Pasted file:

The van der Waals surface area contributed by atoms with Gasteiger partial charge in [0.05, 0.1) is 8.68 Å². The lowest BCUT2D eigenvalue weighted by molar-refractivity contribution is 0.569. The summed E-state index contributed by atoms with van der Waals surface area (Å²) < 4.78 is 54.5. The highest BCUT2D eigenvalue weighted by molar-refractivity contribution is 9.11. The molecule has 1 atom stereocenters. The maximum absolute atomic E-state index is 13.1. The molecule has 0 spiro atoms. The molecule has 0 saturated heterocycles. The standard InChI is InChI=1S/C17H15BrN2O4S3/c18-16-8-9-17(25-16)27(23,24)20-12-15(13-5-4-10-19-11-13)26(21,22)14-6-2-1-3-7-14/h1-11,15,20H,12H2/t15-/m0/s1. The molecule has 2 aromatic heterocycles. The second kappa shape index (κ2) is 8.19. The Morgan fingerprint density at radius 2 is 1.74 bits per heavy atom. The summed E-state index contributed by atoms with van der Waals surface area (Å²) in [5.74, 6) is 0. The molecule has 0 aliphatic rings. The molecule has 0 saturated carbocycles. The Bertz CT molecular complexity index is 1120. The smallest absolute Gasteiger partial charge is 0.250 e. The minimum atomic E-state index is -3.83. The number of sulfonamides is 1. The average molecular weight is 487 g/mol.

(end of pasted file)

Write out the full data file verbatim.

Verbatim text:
The van der Waals surface area contributed by atoms with Gasteiger partial charge in [0.05, 0.1) is 8.68 Å². The lowest BCUT2D eigenvalue weighted by molar-refractivity contribution is 0.569. The summed E-state index contributed by atoms with van der Waals surface area (Å²) < 4.78 is 54.5. The highest BCUT2D eigenvalue weighted by molar-refractivity contribution is 9.11. The molecule has 1 atom stereocenters. The maximum absolute atomic E-state index is 13.1. The molecule has 0 spiro atoms. The molecule has 0 saturated heterocycles. The standard InChI is InChI=1S/C17H15BrN2O4S3/c18-16-8-9-17(25-16)27(23,24)20-12-15(13-5-4-10-19-11-13)26(21,22)14-6-2-1-3-7-14/h1-11,15,20H,12H2/t15-/m0/s1. The molecule has 2 aromatic heterocycles. The second kappa shape index (κ2) is 8.19. The Morgan fingerprint density at radius 2 is 1.74 bits per heavy atom. The summed E-state index contributed by atoms with van der Waals surface area (Å²) in [5.74, 6) is 0. The molecule has 0 aliphatic rings. The molecule has 0 saturated carbocycles. The Bertz CT molecular complexity index is 1120. The smallest absolute Gasteiger partial charge is 0.250 e. The minimum atomic E-state index is -3.83. The number of sulfonamides is 1. The average molecular weight is 487 g/mol.